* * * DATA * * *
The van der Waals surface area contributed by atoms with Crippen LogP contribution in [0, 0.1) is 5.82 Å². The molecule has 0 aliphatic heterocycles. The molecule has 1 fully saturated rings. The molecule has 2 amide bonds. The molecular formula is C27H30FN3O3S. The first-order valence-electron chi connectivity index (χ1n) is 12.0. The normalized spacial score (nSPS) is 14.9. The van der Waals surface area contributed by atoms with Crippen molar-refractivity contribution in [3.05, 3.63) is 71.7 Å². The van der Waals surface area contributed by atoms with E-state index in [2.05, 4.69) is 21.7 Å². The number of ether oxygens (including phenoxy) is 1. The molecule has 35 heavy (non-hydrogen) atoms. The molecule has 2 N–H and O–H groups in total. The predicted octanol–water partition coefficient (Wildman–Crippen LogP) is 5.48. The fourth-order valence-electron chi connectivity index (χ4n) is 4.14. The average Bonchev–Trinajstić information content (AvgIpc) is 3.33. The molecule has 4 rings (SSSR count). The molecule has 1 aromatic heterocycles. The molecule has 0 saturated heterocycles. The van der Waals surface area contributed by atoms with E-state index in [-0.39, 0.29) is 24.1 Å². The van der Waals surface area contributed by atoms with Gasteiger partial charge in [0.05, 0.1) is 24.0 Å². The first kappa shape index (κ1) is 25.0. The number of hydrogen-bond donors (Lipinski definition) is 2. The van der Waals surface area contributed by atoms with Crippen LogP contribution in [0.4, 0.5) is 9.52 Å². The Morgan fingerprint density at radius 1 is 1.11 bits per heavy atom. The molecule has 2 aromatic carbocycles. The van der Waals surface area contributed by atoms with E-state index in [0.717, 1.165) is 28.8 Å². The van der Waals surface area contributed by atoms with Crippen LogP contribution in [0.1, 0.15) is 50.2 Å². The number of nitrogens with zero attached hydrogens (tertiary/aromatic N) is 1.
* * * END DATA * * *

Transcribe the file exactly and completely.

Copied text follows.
The van der Waals surface area contributed by atoms with Crippen LogP contribution in [0, 0.1) is 5.82 Å². The molecule has 0 aliphatic heterocycles. The molecule has 1 fully saturated rings. The molecule has 2 amide bonds. The molecular formula is C27H30FN3O3S. The first-order valence-electron chi connectivity index (χ1n) is 12.0. The normalized spacial score (nSPS) is 14.9. The van der Waals surface area contributed by atoms with Crippen molar-refractivity contribution in [3.05, 3.63) is 71.7 Å². The van der Waals surface area contributed by atoms with E-state index in [2.05, 4.69) is 21.7 Å². The number of ether oxygens (including phenoxy) is 1. The molecule has 35 heavy (non-hydrogen) atoms. The molecule has 2 N–H and O–H groups in total. The predicted octanol–water partition coefficient (Wildman–Crippen LogP) is 5.48. The fourth-order valence-electron chi connectivity index (χ4n) is 4.14. The average Bonchev–Trinajstić information content (AvgIpc) is 3.33. The molecule has 4 rings (SSSR count). The molecule has 1 aromatic heterocycles. The molecule has 0 saturated heterocycles. The van der Waals surface area contributed by atoms with E-state index in [-0.39, 0.29) is 24.1 Å². The van der Waals surface area contributed by atoms with Gasteiger partial charge in [0.05, 0.1) is 24.0 Å². The first kappa shape index (κ1) is 25.0. The number of hydrogen-bond donors (Lipinski definition) is 2. The van der Waals surface area contributed by atoms with Crippen LogP contribution in [0.4, 0.5) is 9.52 Å². The Morgan fingerprint density at radius 1 is 1.11 bits per heavy atom. The molecule has 2 aromatic carbocycles. The van der Waals surface area contributed by atoms with E-state index in [0.717, 1.165) is 28.8 Å². The van der Waals surface area contributed by atoms with Crippen LogP contribution in [0.1, 0.15) is 50.2 Å². The number of nitrogens with zero attached hydrogens (tertiary/aromatic N) is 1.